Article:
Three women died within one week of each other after they received diseased organs in transplant procedures at the Austin and Royal Melbourne hospitals according to an ongoing inquest.
At least one may have reconsidered her decision to receive a kidney transplant if she had known the donor had hepatitis B. The deceased women, Gurpal Sandhu, 64, Carmellina Sirianni, 63, and Karen Wilkinson, 43 allegedly died on arenavirus infection.
This virus is a rare and recently detected rodent disease that has never infected other transplant patients. The donor, Jovo Vranjesevic, 57, died in late 2006 of a cerebral hemorrhage, having returned to Australia for three weeks from Serbia having lost 15 kilograms. His kidneys and liver were donated. It is alleged that he had arenavirus infection and hepatitis B. Ms Wilkinson died on January 1, 2007, after several weeks in hospital. Mrs. Sandhu died on January 3 and Mrs. Sirianni on January 7.
Mr. Vranjesevic’s surgeon Michael Fink told the Coroners Court yesterday that when he harvested Mr Vranjesevic’s kidneys and liver he did not undertake the responsibility to check whether the organs would be used for transplant, but only if they were suitable. He testified that he believed the kidneys “could go either way” with regard to their use in a transplant and was only concerned about their arteries. Dr. Fink said there were antibiotics suitable to reduce the risk of infection from donors with hepatitis B or C, or HIV. He said that there was a five to seven-year waiting list for kidney transplants and that their allocation was not determined until after harvesting.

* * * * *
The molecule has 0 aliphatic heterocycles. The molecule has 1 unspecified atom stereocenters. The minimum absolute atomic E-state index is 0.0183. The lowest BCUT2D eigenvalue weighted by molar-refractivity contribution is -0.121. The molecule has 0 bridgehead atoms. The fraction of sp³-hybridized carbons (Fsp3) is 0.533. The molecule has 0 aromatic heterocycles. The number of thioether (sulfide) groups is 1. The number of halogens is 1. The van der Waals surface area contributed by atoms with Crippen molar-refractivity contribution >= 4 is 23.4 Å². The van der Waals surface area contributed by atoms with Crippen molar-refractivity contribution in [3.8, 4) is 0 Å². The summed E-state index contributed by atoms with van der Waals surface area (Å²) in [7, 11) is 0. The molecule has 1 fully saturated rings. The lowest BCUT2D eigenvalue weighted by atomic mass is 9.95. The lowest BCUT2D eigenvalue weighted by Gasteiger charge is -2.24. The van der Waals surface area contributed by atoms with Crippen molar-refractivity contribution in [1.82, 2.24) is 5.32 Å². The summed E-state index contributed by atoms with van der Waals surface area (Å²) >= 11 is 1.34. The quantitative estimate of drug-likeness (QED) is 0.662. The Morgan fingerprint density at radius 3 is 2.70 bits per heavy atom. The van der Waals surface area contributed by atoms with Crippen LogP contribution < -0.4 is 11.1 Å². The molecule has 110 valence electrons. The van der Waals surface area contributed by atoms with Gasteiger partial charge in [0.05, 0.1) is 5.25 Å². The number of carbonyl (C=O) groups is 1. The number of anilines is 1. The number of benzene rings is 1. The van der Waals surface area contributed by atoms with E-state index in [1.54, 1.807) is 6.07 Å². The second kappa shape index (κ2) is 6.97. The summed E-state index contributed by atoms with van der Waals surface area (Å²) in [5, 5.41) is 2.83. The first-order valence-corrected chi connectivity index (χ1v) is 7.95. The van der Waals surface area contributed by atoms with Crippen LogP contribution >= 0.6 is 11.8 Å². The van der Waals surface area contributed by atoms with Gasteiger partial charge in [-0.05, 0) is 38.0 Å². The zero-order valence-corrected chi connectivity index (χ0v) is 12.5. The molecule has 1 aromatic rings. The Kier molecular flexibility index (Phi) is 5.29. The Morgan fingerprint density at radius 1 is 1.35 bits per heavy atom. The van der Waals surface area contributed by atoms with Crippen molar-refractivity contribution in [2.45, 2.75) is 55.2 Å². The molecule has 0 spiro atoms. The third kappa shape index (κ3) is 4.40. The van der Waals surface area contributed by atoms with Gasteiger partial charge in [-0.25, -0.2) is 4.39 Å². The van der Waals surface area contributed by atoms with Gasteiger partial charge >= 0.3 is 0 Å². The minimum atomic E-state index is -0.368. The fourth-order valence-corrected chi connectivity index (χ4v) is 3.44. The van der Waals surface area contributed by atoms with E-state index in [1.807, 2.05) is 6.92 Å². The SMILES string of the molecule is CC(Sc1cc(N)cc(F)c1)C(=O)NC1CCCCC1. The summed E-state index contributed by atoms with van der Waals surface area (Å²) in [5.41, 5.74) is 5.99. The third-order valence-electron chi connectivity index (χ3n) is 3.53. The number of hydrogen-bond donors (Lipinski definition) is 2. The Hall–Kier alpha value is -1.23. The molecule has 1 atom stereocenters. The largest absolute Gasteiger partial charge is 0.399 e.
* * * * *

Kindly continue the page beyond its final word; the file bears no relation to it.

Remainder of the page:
Next Ms. Wilkinson’s partner, Rae Moran, told the inquest that if Ms Wilkinson had known Mr Vranjesevic had hepatitis B, she might have changed her mind about the procedure.
Coroner Audrey Jamieson is examining the screening process for donors and recipients, informed consent of recipients, whether there was any opportunity to learn earlier of the deteriorating condition of the three women before they died and if that would have changed the outcomes, and the capacity to now screen for arenavirus. The virus was also detected in the United States in transplant-related cases in 2003 and 2005.
In opening remarks, she told the court that Victorians needed to have confidence in the state’s donor transplant system but emphasized that she was not aware of any deaths from the same virus since those that the inquest is examining. “We hope that there’s things we might learn and improve from these deaths,” Ms Jamieson said.
The inquest continues.